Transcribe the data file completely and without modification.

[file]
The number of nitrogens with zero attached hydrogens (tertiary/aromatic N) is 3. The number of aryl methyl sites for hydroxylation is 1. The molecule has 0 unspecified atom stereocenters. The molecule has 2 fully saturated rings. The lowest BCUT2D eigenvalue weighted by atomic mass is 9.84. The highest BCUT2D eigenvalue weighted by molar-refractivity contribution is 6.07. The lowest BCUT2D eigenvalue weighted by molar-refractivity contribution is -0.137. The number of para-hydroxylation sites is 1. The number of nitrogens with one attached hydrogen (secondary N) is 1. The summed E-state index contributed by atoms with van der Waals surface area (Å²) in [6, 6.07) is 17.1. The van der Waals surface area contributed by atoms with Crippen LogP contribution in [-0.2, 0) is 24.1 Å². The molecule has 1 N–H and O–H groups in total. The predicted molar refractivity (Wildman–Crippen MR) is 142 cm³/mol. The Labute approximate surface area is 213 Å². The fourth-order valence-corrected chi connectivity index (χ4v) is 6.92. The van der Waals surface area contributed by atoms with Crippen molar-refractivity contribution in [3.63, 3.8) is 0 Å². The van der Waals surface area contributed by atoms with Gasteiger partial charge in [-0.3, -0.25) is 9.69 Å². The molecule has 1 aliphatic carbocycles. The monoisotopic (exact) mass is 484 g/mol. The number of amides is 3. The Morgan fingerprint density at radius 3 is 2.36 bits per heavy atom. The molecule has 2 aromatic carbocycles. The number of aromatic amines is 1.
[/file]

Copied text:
The number of nitrogens with zero attached hydrogens (tertiary/aromatic N) is 3. The number of aryl methyl sites for hydroxylation is 1. The molecule has 0 unspecified atom stereocenters. The molecule has 2 fully saturated rings. The lowest BCUT2D eigenvalue weighted by atomic mass is 9.84. The highest BCUT2D eigenvalue weighted by molar-refractivity contribution is 6.07. The lowest BCUT2D eigenvalue weighted by molar-refractivity contribution is -0.137. The number of para-hydroxylation sites is 1. The number of nitrogens with one attached hydrogen (secondary N) is 1. The summed E-state index contributed by atoms with van der Waals surface area (Å²) in [6, 6.07) is 17.1. The van der Waals surface area contributed by atoms with Crippen LogP contribution in [-0.2, 0) is 24.1 Å². The molecule has 1 N–H and O–H groups in total. The predicted molar refractivity (Wildman–Crippen MR) is 142 cm³/mol. The Labute approximate surface area is 213 Å². The fourth-order valence-corrected chi connectivity index (χ4v) is 6.92. The van der Waals surface area contributed by atoms with Crippen molar-refractivity contribution in [3.63, 3.8) is 0 Å². The van der Waals surface area contributed by atoms with Gasteiger partial charge in [-0.3, -0.25) is 9.69 Å². The molecule has 1 aliphatic carbocycles. The monoisotopic (exact) mass is 484 g/mol. The number of amides is 3. The Morgan fingerprint density at radius 3 is 2.36 bits per heavy atom. The molecule has 2 aromatic carbocycles. The number of aromatic amines is 1.